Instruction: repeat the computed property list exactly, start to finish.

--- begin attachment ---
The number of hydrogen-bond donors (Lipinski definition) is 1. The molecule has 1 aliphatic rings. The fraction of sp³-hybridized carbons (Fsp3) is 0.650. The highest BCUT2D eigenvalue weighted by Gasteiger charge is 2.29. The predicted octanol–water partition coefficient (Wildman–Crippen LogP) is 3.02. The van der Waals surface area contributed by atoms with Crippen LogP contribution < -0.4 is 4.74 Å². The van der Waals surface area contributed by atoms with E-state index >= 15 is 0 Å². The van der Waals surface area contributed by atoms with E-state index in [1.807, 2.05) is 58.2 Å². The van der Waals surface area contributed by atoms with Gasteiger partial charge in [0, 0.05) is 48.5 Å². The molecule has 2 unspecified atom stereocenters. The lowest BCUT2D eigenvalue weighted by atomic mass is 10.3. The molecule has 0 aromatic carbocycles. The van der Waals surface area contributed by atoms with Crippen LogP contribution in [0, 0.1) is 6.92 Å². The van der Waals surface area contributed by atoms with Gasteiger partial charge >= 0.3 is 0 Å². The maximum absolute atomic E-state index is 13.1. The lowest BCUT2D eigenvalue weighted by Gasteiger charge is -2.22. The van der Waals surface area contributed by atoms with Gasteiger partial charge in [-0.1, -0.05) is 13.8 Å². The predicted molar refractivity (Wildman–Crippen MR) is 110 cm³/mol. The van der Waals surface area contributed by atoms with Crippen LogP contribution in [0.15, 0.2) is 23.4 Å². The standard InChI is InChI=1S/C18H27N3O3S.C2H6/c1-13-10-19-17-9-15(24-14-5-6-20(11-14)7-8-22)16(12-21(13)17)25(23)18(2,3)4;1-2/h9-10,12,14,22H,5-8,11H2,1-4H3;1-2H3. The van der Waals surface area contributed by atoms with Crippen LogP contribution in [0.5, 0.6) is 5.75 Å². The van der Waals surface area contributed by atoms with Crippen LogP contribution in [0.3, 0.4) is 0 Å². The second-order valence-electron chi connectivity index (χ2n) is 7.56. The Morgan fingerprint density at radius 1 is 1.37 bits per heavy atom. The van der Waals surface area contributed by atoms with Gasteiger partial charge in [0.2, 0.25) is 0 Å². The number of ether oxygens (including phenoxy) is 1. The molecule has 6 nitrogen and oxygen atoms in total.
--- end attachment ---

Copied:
The number of hydrogen-bond donors (Lipinski definition) is 1. The molecule has 1 aliphatic rings. The fraction of sp³-hybridized carbons (Fsp3) is 0.650. The highest BCUT2D eigenvalue weighted by Gasteiger charge is 2.29. The predicted octanol–water partition coefficient (Wildman–Crippen LogP) is 3.02. The van der Waals surface area contributed by atoms with Crippen LogP contribution < -0.4 is 4.74 Å². The van der Waals surface area contributed by atoms with E-state index >= 15 is 0 Å². The van der Waals surface area contributed by atoms with E-state index in [1.807, 2.05) is 58.2 Å². The van der Waals surface area contributed by atoms with Gasteiger partial charge in [0, 0.05) is 48.5 Å². The molecule has 2 unspecified atom stereocenters. The lowest BCUT2D eigenvalue weighted by atomic mass is 10.3. The molecule has 0 aromatic carbocycles. The van der Waals surface area contributed by atoms with Crippen LogP contribution in [0, 0.1) is 6.92 Å². The van der Waals surface area contributed by atoms with Gasteiger partial charge >= 0.3 is 0 Å². The maximum absolute atomic E-state index is 13.1. The lowest BCUT2D eigenvalue weighted by Gasteiger charge is -2.22. The van der Waals surface area contributed by atoms with Gasteiger partial charge in [-0.1, -0.05) is 13.8 Å². The predicted molar refractivity (Wildman–Crippen MR) is 110 cm³/mol. The van der Waals surface area contributed by atoms with Crippen LogP contribution in [0.15, 0.2) is 23.4 Å². The standard InChI is InChI=1S/C18H27N3O3S.C2H6/c1-13-10-19-17-9-15(24-14-5-6-20(11-14)7-8-22)16(12-21(13)17)25(23)18(2,3)4;1-2/h9-10,12,14,22H,5-8,11H2,1-4H3;1-2H3. The van der Waals surface area contributed by atoms with Crippen LogP contribution in [0.5, 0.6) is 5.75 Å². The van der Waals surface area contributed by atoms with Crippen LogP contribution in [0.3, 0.4) is 0 Å². The second-order valence-electron chi connectivity index (χ2n) is 7.56. The Morgan fingerprint density at radius 1 is 1.37 bits per heavy atom. The van der Waals surface area contributed by atoms with Gasteiger partial charge in [0.2, 0.25) is 0 Å². The number of ether oxygens (including phenoxy) is 1. The molecule has 6 nitrogen and oxygen atoms in total.